If I’d asked people what they wanted, they would have said faster horses.
— Henry Ford
If there is one overarching trend about history, it’s that it tends to repeat itself. Certain incentives stay in place between different time periods and certain rulers and political groups fall victim to those incentives. The human condition, the desire to do something significant and to live longer and not be forgotten, is something which we find in nearly all modern societies throughout recent history. Cultural trends in art even tend to be reused over time and between different societies. All this being said, innovation is something that can’t be predicted like politics, art, and history can be.
One of the most fascinating things about modern economies is the speed at which people innovate in them. Think about what phones were like a decade ago, about what air travel was like half a century ago, and what mass-communication was like a century ago. None of the biggest and best innovations could be predicted by experts, whether they be academics or fellow businesspeople alike. That’s because we don’t know what the next big innovation will be. Even the people inventing the next big thing don’t know whether or not it will be (even if they confidently tell you it will be). That’s because consumers and experts’ expressed preferences — what they say they want — is never exactly the same thing as what their revealed preferences — what they really want — are.
Think of the iPad. Put yourself in the shoes of a common person around 1998. If asked whether or not you could use a computer that comes as a tablet and can do all the things the iPad can, chances are you would balk and say no. Surely that’s neither possible nor wanted by most people. The thing that made the iPad, the iPhone, and similar products “big deals” is that once they were released, then people wanted them.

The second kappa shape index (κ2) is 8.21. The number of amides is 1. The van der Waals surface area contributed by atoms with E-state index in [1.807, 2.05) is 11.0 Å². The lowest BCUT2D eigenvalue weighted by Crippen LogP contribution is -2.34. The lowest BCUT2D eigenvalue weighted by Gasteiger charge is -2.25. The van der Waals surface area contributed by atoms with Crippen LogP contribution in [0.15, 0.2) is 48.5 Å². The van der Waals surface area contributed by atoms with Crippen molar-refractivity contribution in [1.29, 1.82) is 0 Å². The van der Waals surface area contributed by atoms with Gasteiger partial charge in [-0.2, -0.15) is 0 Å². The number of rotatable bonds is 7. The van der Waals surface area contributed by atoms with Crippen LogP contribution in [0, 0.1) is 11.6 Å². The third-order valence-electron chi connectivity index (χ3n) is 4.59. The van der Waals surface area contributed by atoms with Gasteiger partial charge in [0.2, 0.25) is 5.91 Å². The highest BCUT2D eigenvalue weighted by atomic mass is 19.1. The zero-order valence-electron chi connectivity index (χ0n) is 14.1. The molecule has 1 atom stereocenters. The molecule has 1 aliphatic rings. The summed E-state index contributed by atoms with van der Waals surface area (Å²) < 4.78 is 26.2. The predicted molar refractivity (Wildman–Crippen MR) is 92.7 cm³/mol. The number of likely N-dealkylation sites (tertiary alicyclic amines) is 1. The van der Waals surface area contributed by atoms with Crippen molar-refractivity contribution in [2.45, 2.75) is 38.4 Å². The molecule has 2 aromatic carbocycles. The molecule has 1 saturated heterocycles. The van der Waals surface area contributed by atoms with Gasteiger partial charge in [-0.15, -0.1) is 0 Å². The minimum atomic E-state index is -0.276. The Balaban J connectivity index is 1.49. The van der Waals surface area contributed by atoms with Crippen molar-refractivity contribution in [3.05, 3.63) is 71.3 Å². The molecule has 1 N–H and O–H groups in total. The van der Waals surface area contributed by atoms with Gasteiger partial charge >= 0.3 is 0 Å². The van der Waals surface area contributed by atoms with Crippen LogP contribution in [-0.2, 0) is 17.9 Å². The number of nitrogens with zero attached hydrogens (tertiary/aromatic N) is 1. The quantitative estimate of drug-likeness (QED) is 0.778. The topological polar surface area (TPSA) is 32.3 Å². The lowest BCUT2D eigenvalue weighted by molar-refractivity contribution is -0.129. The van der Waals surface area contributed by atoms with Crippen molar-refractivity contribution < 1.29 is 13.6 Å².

Sometimes it takes a lot of time, too, for us to see what the next big things are. Perhaps we see a new innovation in the marketplace, and we want to compete with it, so we develop something similar that is cheaper or better. Excited to release this new competitor, we develop a launch date and all, only to see that the next next big thing has already been discovered. The market has out-innovated itself.
Why does this happen? Between the multiple forces working on entrepreneurs and existing businesses, there exists plenty of incentive to continue to innovate, and to push the line as far as possible. To innovate well, consumers need to be blindsided by whatever the newest version holds, or what the brand new product highlights. Otherwise, somebody else out there will already be ahead of the curve developing a new, better, cheaper version.
And why is innovation so unpredictable, then? Don’t politicians have to compete for power? Don’t artists have to compete for attention? This all may be true, but the sheer number of moving parts to the market for innovation and its incredibly organic nature make it unique. Not only do entrepreneurs have to work hard to develop something better than the status quo, but consumers are also a moving piece in this huge machine. Every time a consumer decides to buy a product or decides not to buy a product, they are casting an up or down vote for that product. Every time an investor passes over something or decides to put money into a new product, they are affecting this huge machine we can call innovation.
Maybe you think you know what the next big thing is. The only way to find out is to go out there and give it a try. The worst that can happen is that something better comes along.